Is 'Windows Genuine Advantage' Genuine Spyware?

By Baselinemag  |  Posted 2006-06-09 Print this article Print

Is Microsoft using its anti-piracy software to track your whereabouts and collect information on which non-Microsoft apps you're running? Here's our attempt to separate fact from urban legend in the Genuine Advantage realm. (Microsoft Watch)

Microsoft has been collecting on a daily basis information on users who have opted into the company's Genuine Advantage anti-piracy program, it seemed like time to separate FUD from fact.

Here is Microsoft Watch's attempt to provide answers to some of the most commonly asked Windows Genuine Advantage questions.

Q: What is Genuine Advantage?

A: WGA is Microsoft's latest program designed to thwart software piracy. It is designed to check whether consumer and small-business customers are running legitimately licensed copies of Windows XP.

Click here to read more about Windows Genuine Advantage in Microsoft Office.

There are two components to WGA (Windows Genuine Advantage): WGA validation and WGA notifications. Validation determines whether the copy of Windows installed is pirated or not.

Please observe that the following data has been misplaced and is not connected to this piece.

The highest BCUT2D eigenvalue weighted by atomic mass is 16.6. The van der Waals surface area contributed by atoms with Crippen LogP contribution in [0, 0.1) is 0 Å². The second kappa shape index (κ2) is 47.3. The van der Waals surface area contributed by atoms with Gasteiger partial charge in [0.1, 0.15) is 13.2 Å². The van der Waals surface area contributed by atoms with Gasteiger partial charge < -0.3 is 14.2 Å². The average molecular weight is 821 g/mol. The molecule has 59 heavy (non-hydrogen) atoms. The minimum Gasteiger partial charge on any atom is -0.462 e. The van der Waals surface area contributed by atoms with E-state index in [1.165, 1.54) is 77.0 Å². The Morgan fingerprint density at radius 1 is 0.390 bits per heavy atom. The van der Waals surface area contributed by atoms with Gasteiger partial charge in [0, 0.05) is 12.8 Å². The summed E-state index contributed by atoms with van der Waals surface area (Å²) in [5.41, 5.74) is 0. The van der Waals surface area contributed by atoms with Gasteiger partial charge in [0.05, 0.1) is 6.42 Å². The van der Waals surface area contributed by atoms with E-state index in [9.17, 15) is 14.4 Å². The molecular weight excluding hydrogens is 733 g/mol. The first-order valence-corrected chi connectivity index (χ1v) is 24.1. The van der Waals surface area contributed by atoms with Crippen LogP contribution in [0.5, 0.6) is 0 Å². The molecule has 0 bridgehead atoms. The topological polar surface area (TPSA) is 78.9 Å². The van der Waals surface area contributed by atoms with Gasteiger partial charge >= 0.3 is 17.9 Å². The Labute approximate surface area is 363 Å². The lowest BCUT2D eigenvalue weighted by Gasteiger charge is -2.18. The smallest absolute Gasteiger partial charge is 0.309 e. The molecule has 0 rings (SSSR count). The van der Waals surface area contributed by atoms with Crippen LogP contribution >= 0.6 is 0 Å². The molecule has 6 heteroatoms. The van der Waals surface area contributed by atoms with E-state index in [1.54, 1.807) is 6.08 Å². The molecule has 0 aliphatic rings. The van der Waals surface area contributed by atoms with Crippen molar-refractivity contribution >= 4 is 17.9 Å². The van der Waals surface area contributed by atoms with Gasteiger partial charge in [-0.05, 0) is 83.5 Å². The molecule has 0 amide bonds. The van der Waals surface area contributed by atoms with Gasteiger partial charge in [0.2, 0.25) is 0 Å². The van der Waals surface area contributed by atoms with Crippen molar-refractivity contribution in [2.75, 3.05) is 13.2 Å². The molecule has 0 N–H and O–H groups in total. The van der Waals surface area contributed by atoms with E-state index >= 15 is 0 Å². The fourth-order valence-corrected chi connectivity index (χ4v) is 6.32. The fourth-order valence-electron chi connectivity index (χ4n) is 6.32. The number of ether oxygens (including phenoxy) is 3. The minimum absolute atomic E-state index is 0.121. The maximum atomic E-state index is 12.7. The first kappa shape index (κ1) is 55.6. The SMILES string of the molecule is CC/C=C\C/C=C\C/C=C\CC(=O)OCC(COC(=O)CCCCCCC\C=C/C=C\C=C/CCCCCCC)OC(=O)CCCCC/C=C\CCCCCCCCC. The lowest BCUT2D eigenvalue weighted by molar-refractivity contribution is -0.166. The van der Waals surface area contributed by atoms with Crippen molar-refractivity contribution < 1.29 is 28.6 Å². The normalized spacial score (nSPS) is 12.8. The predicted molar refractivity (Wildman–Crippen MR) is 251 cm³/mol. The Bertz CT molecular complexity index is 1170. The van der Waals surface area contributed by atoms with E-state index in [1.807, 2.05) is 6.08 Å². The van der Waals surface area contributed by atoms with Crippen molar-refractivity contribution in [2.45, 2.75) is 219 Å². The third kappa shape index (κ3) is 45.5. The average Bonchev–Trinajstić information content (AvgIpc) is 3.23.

Notifications nag users who Microsoft believes are not running "genuine Windows" and "suggest" where they can "learn more about the benefits of using genuine Windows software."

Microsoft launched WGA in September 2004. Since then, Microsoft has expanded its WGA pilots around the world. In April 2006, Microsoft announced that it plans to apply Genuine Advantage to Office, as well.

Q: Do I have to validate my Microsoft software? Or is it optional to do so?

A:The Validation component of WGA became mandatory in July 2005 for Windows XP users looking to download any kinds of Windows-related updates and fixes.

Read the full story on eWEEK.com: What's Genuine About Windows Genuine Advantage?


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